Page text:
made a mental note of the prisoner's name, and identified the various
bonnetless boys, and then, dividing his duty over the hours of the day,
attended to each culprit separately and carefully. If any person, from
the standpoint of this modern and philanthropic day, should ask why some
innocent victim did not state his case and lay the blame upon the
guilty, then it is enough to say that that person had never been a
scholar at Muirtown Seminary, and has not the slightest knowledge of the
character and methods of Peter McGuffie. Had any boy of our time given
information to a master, or, in the Scotch tongue, "had clyped," he
would have had the coldest reception at the hands of Bulldog, and when
his conduct was known to the school he might be assured of such constant
and ingenious attention at the hands of Speug that he would have been
ready to drown himself in the Tay rather than continue his studies at
Muirtown Seminary.

Speug's father was the leading horsedealer of the Scots Midlands, and a
sporting man of established repute, a short, thick-set, red-faced,
loud-voiced, clean-shaven man, with hair cut close to his head, whose
calves and whose manner were the secret admiration of Muirtown. Quiet
citizens of irreproachable respectability and religious orthodoxy
regarded him with a pride which they would never confess; not because
they would have spoken or acted as he did for a king's ransom, and not
because they would have liked to stand in his shoes when he came to
die--considering, as they did, that the future of a horsedealer and an
owner of racing horses was dark in the extreme--but because he was a
perfect specimen of his kind and had made the town of Muirtown to be
known far and wide in sporting circles. Bailie McCallum, for instance,
could have no dealings with McGuffie senior, and would have been
scandalised had he attended the Bailie's kirk; but sitting in his shop
and watching Muirtown life as it passed, the Bailie used to chuckle
after an appreciative fashion at the sight of McGuffie, and to meditate
with much inward satisfaction on stories of McGuffie's exploits--how he
had encountered southern horsedealers and sent them home humbled with
defeat, and had won hopeless races over the length and breadth of the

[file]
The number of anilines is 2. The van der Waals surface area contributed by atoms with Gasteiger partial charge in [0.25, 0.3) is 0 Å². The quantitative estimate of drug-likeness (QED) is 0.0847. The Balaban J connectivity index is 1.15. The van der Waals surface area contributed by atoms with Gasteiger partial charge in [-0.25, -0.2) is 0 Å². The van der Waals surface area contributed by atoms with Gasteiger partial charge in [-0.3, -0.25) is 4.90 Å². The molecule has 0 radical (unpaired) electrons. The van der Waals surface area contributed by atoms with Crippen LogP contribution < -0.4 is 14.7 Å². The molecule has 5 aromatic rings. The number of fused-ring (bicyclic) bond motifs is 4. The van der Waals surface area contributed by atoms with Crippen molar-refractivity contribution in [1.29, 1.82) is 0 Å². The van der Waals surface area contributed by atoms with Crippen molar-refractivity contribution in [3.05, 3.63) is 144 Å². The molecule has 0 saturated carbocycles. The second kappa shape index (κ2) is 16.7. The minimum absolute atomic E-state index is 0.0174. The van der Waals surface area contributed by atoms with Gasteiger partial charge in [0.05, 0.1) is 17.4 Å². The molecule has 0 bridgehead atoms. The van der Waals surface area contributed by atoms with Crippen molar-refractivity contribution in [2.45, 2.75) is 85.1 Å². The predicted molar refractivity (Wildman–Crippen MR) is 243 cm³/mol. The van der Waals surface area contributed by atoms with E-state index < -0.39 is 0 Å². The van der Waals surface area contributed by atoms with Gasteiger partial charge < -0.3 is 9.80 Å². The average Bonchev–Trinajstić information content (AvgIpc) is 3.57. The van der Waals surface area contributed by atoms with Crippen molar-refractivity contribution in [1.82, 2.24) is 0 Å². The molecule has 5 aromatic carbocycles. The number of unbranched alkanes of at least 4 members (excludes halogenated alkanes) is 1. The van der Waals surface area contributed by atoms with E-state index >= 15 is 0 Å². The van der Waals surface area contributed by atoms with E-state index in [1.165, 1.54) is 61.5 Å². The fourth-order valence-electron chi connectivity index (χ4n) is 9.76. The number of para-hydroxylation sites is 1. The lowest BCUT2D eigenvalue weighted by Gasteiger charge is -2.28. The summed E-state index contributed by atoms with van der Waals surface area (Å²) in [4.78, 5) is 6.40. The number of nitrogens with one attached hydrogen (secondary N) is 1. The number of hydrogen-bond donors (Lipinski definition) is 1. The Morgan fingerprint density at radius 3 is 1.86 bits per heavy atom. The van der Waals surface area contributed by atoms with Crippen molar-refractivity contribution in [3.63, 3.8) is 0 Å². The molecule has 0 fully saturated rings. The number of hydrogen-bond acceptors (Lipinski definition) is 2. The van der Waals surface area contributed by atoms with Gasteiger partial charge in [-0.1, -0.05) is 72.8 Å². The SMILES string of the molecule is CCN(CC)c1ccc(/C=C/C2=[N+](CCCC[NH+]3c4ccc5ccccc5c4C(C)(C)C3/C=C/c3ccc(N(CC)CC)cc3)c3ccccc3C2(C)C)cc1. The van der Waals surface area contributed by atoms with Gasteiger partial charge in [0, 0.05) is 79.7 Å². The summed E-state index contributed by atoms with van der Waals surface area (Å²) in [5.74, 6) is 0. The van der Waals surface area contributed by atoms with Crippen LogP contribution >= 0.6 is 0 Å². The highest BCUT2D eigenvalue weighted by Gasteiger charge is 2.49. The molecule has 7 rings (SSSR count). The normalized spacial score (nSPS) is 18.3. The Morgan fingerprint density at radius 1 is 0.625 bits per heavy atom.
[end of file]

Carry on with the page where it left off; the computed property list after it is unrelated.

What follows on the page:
land. "It's an awfu' trade," McCallum used to remark, "and McGuffie is
no' the man for an elder; but sall, naebody ever got the better o' him
at a bargain." Among the lads of the Seminary he was a local hero, and
on their way home from school they loitered to study him, standing in
the gateway of his stables, straddling his legs, chewing a straw, and
shouting his views on the Muirtown races to friends at the distance of
half a street. When he was in good humour he would nod to the lads and
wink to them with such acuteness and drollery that they attempted to
perform the same feat all the way home and were filled with despair. It
did not matter that we were fed, by careful parents, with books
containing the history of good men who began life with 2_s._ 11_d._, and
died leaving a quarter of a million, made by selling soft goods and
attending church, and with other books relating pathetic anecdotes of
boys who died young and, before they died, delighted society with
observations of the most edifying character on the shortness of life. We
had rather have been a horsedealer and kept a stable.

Most of us regarded McGuffie senior as a model of all the virtues that
were worthy of a boy's imitation, and his son with undisguised envy,
because he had a father of such undeniable notoriety, because he had the
run of the stables, because he was on terms of easy familiarity with his
father's grooms, and because he was encouraged to do those things which
we were not allowed to do, and never exhorted to do those things which
he hated to do. All the good advice we ever got, and all the examples of
those two excellent young gentlemen, the sons of the Rev. Dr.
Dowbiggin, were blown to the winds when we saw Speug pass, sitting in
the high dogcart beside his father, while that talented man was showing
off to Muirtown a newly broken horse. Speug's position on that seat of
unique dignity was more than human, and none of us would have dared to
recognise him, but it is only just to add that Peter was quite unspoiled
by his privileges, and would wink to his humble friends upon the street
after his most roguish fashion and with a skill which proved him his
father's son.



Pages: | 1 | | 2 | | 3 | | 4 | | 5 | | 6 | | 7 | | 8 | | 9 | | 10 | | 11 | | 12 | | 13 | | 14 | | 15 | | 16 | | 17 | | 18 | | 19 | | 20 | | 21 | | 22 | | 23 | | 24 | | 25 | | 26 | | 27 | | 28 | | 29 | | 30 | | 31 | | 32 | | 33 | | 34 | | 35 | | 36 | | 37 | | 38 | | 39 | | 40 | | 41 | | 42 | | Next |

N O P Q R S T
U V W X Y Z 

Your last read book:

You dont read books at this site.